Barely a decade ago, Italian radio stations were time machines. Tune in and you’d be treated to classic songs by past greats such as Renato Carosone and Jimmy Fontana, or perhaps a saccharine pop ballad by Tiziano Ferro. Today, the country’s music landscape couldn’t be more different.
It started with Eurovision. In 2019, Italian delegate Mahmood narrowly missed out on first place (much to the chagrin of his fans). He’d captivated audiences with his original song “Soldi”, which blended hip-hop beats with nods to his Egyptian heritage. It was a superb riposte to the far-right naysayers who’d questioned the 26-year-old’s shock win at Sanremo – the Italian competition that decides that year’s Eurovision contestant. Despite protests from figures such as former deputy prime minister Matteo Salvini, Mahmood excelled on the global stage, while “Soldi” topped the charts in four countries.
Two years later, it was Maneskin’s turn. Outrageous and flamboyant, the rock band wielded a volcanic stage presence that sent tremors around the world long before rehearsals got underway. Their song “Zitti e Buoni” was a guitar-grinding, head-banging track that made them Eurovision champions last May. Less than a year later, Variety was crediting them with reviving rock’n’roll in the US.
Maneskin and Mahmood are just two cases of how breaking tradition has done Italy the world of good. “The Italian music scene has changed enormously in the last five years,” Nur Al Habash, music journalist and founder of Italia Music Export, tells me. “Our charts used to be dominated by established pop legends such as Laura Pausini or Tiziano Ferro – artists who started their career in the Nineties or even earlier – and successfully resisted market trends for almost 20 years. And then, in a matter of months, they all got surpassed by a new generation of rap and trap artists.” Italy’s music landscape is now dominated by these acts – Sfera Ebbasta, Ghali, Capo Plaza, Rondodasosa, Madame, Anna – who are attracting attention in the UK, US, and rest of Europe. “If you’re a rock fan looking for the next Maneskin, I’m sorry to say those guys are kind of unique in our music scene,” Al Habash says.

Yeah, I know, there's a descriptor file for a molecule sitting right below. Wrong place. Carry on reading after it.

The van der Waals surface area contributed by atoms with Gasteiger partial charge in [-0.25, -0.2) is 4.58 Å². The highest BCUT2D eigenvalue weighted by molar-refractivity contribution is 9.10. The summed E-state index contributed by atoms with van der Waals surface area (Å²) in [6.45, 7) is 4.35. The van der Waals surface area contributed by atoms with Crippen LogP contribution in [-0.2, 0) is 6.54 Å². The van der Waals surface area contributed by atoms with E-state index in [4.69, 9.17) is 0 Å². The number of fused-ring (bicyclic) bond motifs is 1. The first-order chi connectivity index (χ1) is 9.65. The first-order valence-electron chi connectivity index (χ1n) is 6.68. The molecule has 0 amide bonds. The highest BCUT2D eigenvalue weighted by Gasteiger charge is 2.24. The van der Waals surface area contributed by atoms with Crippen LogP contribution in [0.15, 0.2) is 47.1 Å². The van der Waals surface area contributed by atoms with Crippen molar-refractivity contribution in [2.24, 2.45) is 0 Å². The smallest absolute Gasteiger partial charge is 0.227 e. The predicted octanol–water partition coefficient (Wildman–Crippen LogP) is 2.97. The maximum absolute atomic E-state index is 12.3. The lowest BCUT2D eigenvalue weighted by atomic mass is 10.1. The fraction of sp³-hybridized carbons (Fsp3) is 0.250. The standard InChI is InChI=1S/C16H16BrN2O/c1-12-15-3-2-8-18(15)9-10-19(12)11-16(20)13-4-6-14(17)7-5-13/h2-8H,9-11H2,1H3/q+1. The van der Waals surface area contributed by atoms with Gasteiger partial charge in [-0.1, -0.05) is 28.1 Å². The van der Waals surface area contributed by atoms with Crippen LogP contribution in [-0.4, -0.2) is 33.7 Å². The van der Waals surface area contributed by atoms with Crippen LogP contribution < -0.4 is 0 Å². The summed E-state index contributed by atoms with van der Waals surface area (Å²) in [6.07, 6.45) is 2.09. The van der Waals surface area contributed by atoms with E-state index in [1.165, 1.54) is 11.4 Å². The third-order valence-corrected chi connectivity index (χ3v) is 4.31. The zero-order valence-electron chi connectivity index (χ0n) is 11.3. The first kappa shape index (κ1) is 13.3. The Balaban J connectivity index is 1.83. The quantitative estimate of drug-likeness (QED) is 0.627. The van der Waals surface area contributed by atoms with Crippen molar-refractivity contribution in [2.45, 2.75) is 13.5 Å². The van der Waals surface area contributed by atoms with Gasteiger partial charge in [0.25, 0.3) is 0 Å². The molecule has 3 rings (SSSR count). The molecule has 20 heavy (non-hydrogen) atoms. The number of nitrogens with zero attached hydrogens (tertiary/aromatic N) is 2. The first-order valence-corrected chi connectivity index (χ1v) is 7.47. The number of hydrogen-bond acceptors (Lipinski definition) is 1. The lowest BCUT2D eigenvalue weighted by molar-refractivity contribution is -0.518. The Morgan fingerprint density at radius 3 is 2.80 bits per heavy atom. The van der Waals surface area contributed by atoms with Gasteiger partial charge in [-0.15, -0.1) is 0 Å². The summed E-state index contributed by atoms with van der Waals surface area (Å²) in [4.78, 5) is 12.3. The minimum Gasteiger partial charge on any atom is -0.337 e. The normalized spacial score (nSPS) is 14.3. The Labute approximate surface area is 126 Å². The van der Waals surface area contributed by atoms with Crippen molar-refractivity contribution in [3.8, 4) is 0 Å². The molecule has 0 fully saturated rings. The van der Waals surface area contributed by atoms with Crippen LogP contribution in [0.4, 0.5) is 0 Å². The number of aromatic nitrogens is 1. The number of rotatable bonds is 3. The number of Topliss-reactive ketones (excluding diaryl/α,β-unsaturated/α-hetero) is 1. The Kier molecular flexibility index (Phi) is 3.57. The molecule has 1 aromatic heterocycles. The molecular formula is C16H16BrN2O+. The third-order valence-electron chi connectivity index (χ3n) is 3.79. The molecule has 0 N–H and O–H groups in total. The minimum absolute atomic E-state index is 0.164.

The genre that is thriving the most in Italy is undoubtedly rap. Al Habash cites a “massive amount” of up-and-coming drill and trap-influenced acts emerging from all corners of Italy, often incorporating their music with regional influences. “More good news is that, finally, a new generation of young female artists is taking the stage,” says Al Habash, who is a member of shesaid.so, a community of women and gender minorities working in the music industry. “In a few years’ time, I believe we will have a long list of impressive female hitmakers.”
As of 2021, Italy now ranks among the top 10 countries with the biggest global music share, muscling up against heavyweights including the US, Japan, Canada and France. Al Habash credits a younger audience becoming the market’s majority for this uptick: “People listening to music, buying records and attending gigs are now mainly under 30.” Meanwhile, artists who once would have been confined to the underground circuit are getting snapped up by major labels.